The abecedarian is an ancient poetic form guided by alphabetical order. Generally each line or stanza begins with the first letter of the alphabet and is followed by the successive letter, until the final letter is reached. The earliest examples are Semitic and often found in religious Hebrew poetry. The form was frequently used in ancient cultures for sacred compositions, such as prayers, hymns, and psalms. There are numerous examples of abecedarians in the Hebrew Bible; one of the most highly regarded is Psalm 118 (or 119 by King James numbering). It consists of twenty-two eight-line stanzas, one for each letter of the Hebrew alphabet. Chaucer‘s “An ABC” is an excellent medieval example of the form. He crafted his translation of a French prayer into twenty-three eight-line stanzas that follow the alphabet (minus J, U, V, and W).

So…here goes…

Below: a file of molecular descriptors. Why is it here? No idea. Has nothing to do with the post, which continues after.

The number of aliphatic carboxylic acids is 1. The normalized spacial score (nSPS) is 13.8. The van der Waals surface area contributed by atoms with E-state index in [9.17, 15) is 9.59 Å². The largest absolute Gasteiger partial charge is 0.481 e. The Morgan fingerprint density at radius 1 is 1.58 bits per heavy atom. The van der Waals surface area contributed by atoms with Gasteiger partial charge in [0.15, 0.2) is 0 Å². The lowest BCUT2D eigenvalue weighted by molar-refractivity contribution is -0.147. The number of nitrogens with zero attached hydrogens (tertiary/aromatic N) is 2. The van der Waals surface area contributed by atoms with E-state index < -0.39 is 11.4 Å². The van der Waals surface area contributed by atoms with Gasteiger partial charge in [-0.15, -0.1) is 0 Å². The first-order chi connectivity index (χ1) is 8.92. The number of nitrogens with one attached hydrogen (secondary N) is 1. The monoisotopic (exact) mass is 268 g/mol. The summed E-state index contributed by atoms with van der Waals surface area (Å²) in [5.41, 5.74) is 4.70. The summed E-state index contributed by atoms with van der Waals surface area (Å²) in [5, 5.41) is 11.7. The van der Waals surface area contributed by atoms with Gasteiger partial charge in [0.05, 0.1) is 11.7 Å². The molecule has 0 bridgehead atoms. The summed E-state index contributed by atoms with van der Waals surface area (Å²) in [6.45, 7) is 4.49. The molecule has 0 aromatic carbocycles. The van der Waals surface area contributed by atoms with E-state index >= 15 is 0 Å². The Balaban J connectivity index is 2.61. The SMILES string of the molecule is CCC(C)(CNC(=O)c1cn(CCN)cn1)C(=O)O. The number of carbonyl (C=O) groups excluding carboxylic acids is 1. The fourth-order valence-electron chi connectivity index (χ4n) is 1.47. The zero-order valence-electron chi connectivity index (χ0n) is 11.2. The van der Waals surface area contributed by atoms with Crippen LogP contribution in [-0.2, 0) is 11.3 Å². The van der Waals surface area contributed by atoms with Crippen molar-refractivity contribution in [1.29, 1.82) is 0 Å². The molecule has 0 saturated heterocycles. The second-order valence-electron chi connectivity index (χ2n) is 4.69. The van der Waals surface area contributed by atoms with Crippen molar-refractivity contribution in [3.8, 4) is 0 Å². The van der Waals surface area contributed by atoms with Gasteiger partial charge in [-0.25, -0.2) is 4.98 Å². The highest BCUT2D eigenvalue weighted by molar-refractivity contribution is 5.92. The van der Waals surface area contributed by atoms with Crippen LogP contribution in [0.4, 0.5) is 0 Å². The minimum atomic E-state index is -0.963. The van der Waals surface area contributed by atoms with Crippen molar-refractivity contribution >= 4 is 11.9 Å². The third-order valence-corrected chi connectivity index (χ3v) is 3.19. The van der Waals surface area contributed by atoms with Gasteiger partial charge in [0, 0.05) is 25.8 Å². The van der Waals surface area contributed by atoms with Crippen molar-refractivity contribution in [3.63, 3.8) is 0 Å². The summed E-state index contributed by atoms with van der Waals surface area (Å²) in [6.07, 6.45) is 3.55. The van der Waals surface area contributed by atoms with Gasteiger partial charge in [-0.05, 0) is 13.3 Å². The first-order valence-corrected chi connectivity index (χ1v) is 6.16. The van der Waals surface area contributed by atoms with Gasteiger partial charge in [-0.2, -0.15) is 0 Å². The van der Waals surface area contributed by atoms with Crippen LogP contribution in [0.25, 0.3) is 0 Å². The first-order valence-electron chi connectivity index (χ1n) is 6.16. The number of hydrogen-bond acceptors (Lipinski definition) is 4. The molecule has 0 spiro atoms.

Criss-cross patterns
on your thigh
mimic rope indentations;
each line intersecting, purple and deep.

When you undress
in the evening, I run
this inventory, a
hungry inspection of your skin;

mostly creases left by clothing, I eye
each curve of each bone

and each muscle;
nothing left unseen.
Digging under covers,

between limbs, my fingers become my
eyes, tracing fading rivets and lines

made by the day.
You tell me what happened at work, and I

listen, intent
on your words but
engrossed by the map of your skin.

Julius Reque – Man Undressing


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